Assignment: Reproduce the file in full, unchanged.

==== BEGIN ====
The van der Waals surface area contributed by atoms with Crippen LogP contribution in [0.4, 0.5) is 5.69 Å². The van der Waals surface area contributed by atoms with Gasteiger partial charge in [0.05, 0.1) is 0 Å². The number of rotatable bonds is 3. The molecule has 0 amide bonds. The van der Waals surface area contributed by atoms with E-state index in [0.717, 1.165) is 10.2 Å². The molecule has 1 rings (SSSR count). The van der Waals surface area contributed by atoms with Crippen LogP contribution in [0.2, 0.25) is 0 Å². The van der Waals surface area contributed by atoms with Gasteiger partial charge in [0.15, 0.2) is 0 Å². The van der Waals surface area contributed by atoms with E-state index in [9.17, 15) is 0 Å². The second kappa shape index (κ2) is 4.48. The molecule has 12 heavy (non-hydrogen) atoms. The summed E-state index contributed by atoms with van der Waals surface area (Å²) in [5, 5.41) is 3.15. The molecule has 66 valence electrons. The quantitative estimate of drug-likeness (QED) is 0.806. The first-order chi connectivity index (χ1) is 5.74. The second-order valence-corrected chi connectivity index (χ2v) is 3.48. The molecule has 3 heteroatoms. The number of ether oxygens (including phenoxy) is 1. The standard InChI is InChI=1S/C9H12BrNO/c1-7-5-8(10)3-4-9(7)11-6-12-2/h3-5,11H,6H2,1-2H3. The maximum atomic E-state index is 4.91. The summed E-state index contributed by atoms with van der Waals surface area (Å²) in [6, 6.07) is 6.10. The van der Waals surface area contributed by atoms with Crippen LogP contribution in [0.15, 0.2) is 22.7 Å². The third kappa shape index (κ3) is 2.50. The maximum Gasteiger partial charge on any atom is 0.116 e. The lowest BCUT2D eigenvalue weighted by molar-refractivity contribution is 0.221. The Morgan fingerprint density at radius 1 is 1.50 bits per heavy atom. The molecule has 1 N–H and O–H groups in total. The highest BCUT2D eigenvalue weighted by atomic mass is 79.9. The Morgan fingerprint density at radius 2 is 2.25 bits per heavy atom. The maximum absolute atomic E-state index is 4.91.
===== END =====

The van der Waals surface area contributed by atoms with Crippen LogP contribution in [0.4, 0.5) is 5.69 Å². The van der Waals surface area contributed by atoms with Gasteiger partial charge in [0.05, 0.1) is 0 Å². The number of rotatable bonds is 3. The molecule has 0 amide bonds. The van der Waals surface area contributed by atoms with E-state index in [0.717, 1.165) is 10.2 Å². The molecule has 1 rings (SSSR count). The van der Waals surface area contributed by atoms with Crippen LogP contribution in [0.2, 0.25) is 0 Å². The van der Waals surface area contributed by atoms with Gasteiger partial charge in [0.15, 0.2) is 0 Å². The van der Waals surface area contributed by atoms with E-state index in [9.17, 15) is 0 Å². The second kappa shape index (κ2) is 4.48. The molecule has 12 heavy (non-hydrogen) atoms. The summed E-state index contributed by atoms with van der Waals surface area (Å²) in [5, 5.41) is 3.15. The molecule has 66 valence electrons. The quantitative estimate of drug-likeness (QED) is 0.806. The first-order chi connectivity index (χ1) is 5.74. The second-order valence-corrected chi connectivity index (χ2v) is 3.48. The molecule has 3 heteroatoms. The number of ether oxygens (including phenoxy) is 1. The standard InChI is InChI=1S/C9H12BrNO/c1-7-5-8(10)3-4-9(7)11-6-12-2/h3-5,11H,6H2,1-2H3. The maximum atomic E-state index is 4.91. The summed E-state index contributed by atoms with van der Waals surface area (Å²) in [6, 6.07) is 6.10. The van der Waals surface area contributed by atoms with Crippen LogP contribution in [0.15, 0.2) is 22.7 Å². The third kappa shape index (κ3) is 2.50. The maximum Gasteiger partial charge on any atom is 0.116 e. The lowest BCUT2D eigenvalue weighted by molar-refractivity contribution is 0.221. The Morgan fingerprint density at radius 1 is 1.50 bits per heavy atom. The molecule has 1 N–H and O–H groups in total. The highest BCUT2D eigenvalue weighted by atomic mass is 79.9. The Morgan fingerprint density at radius 2 is 2.25 bits per heavy atom. The maximum absolute atomic E-state index is 4.91.